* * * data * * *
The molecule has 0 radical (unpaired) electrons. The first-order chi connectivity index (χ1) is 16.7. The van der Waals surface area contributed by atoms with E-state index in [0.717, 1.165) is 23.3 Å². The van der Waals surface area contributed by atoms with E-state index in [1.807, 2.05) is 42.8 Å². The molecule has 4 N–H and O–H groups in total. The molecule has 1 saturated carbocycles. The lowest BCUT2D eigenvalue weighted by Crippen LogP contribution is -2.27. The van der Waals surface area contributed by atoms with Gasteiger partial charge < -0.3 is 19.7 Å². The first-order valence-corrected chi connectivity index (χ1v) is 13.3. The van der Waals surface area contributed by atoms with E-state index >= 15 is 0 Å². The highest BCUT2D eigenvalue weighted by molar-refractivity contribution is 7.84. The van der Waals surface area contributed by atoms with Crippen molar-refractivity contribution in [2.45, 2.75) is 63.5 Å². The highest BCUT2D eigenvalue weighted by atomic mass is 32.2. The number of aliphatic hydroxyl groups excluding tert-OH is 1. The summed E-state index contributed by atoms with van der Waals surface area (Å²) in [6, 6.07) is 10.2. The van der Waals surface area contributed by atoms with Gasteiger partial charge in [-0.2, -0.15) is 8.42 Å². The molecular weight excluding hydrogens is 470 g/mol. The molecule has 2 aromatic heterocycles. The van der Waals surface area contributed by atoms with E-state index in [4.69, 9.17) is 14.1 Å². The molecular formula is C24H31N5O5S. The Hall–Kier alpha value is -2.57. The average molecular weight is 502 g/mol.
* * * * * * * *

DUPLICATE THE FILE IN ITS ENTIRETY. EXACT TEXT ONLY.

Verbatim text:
The molecule has 0 radical (unpaired) electrons. The first-order chi connectivity index (χ1) is 16.7. The van der Waals surface area contributed by atoms with E-state index in [0.717, 1.165) is 23.3 Å². The van der Waals surface area contributed by atoms with E-state index in [1.807, 2.05) is 42.8 Å². The molecule has 4 N–H and O–H groups in total. The molecule has 1 saturated carbocycles. The lowest BCUT2D eigenvalue weighted by Crippen LogP contribution is -2.27. The van der Waals surface area contributed by atoms with Gasteiger partial charge < -0.3 is 19.7 Å². The first-order valence-corrected chi connectivity index (χ1v) is 13.3. The van der Waals surface area contributed by atoms with E-state index >= 15 is 0 Å². The highest BCUT2D eigenvalue weighted by molar-refractivity contribution is 7.84. The van der Waals surface area contributed by atoms with Crippen molar-refractivity contribution in [2.45, 2.75) is 63.5 Å². The highest BCUT2D eigenvalue weighted by atomic mass is 32.2. The number of aliphatic hydroxyl groups excluding tert-OH is 1. The summed E-state index contributed by atoms with van der Waals surface area (Å²) in [6, 6.07) is 10.2. The van der Waals surface area contributed by atoms with Gasteiger partial charge in [-0.2, -0.15) is 8.42 Å². The molecular weight excluding hydrogens is 470 g/mol. The molecule has 2 aromatic heterocycles. The van der Waals surface area contributed by atoms with E-state index in [4.69, 9.17) is 14.1 Å². The molecular formula is C24H31N5O5S. The Hall–Kier alpha value is -2.57. The average molecular weight is 502 g/mol.